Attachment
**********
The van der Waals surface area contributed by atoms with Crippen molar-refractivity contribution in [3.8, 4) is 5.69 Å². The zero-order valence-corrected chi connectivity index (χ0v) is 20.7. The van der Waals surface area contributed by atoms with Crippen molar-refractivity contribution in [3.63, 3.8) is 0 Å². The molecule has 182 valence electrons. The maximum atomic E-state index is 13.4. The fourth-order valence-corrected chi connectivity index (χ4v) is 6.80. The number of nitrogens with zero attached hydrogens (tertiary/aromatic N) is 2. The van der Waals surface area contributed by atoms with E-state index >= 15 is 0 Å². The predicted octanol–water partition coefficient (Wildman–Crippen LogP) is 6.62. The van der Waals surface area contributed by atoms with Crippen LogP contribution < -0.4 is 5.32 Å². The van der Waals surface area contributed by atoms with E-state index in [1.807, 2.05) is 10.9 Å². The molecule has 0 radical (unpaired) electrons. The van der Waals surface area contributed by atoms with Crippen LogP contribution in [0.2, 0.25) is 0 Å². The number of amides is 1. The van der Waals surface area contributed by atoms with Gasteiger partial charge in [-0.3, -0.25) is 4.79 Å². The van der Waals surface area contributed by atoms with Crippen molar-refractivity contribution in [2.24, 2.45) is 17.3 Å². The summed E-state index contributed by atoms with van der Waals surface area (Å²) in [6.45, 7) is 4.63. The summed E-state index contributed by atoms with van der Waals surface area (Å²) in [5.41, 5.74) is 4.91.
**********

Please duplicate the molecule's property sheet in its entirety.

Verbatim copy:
The van der Waals surface area contributed by atoms with Crippen molar-refractivity contribution in [3.8, 4) is 5.69 Å². The zero-order valence-corrected chi connectivity index (χ0v) is 20.7. The van der Waals surface area contributed by atoms with Crippen molar-refractivity contribution in [3.63, 3.8) is 0 Å². The molecule has 182 valence electrons. The maximum atomic E-state index is 13.4. The fourth-order valence-corrected chi connectivity index (χ4v) is 6.80. The number of nitrogens with zero attached hydrogens (tertiary/aromatic N) is 2. The van der Waals surface area contributed by atoms with E-state index >= 15 is 0 Å². The predicted octanol–water partition coefficient (Wildman–Crippen LogP) is 6.62. The van der Waals surface area contributed by atoms with Crippen LogP contribution < -0.4 is 5.32 Å². The van der Waals surface area contributed by atoms with E-state index in [1.807, 2.05) is 10.9 Å². The molecule has 0 radical (unpaired) electrons. The van der Waals surface area contributed by atoms with Crippen LogP contribution in [0.2, 0.25) is 0 Å². The number of amides is 1. The van der Waals surface area contributed by atoms with Gasteiger partial charge in [-0.3, -0.25) is 4.79 Å². The van der Waals surface area contributed by atoms with Crippen molar-refractivity contribution in [2.24, 2.45) is 17.3 Å². The summed E-state index contributed by atoms with van der Waals surface area (Å²) in [6.45, 7) is 4.63. The summed E-state index contributed by atoms with van der Waals surface area (Å²) in [5.41, 5.74) is 4.91.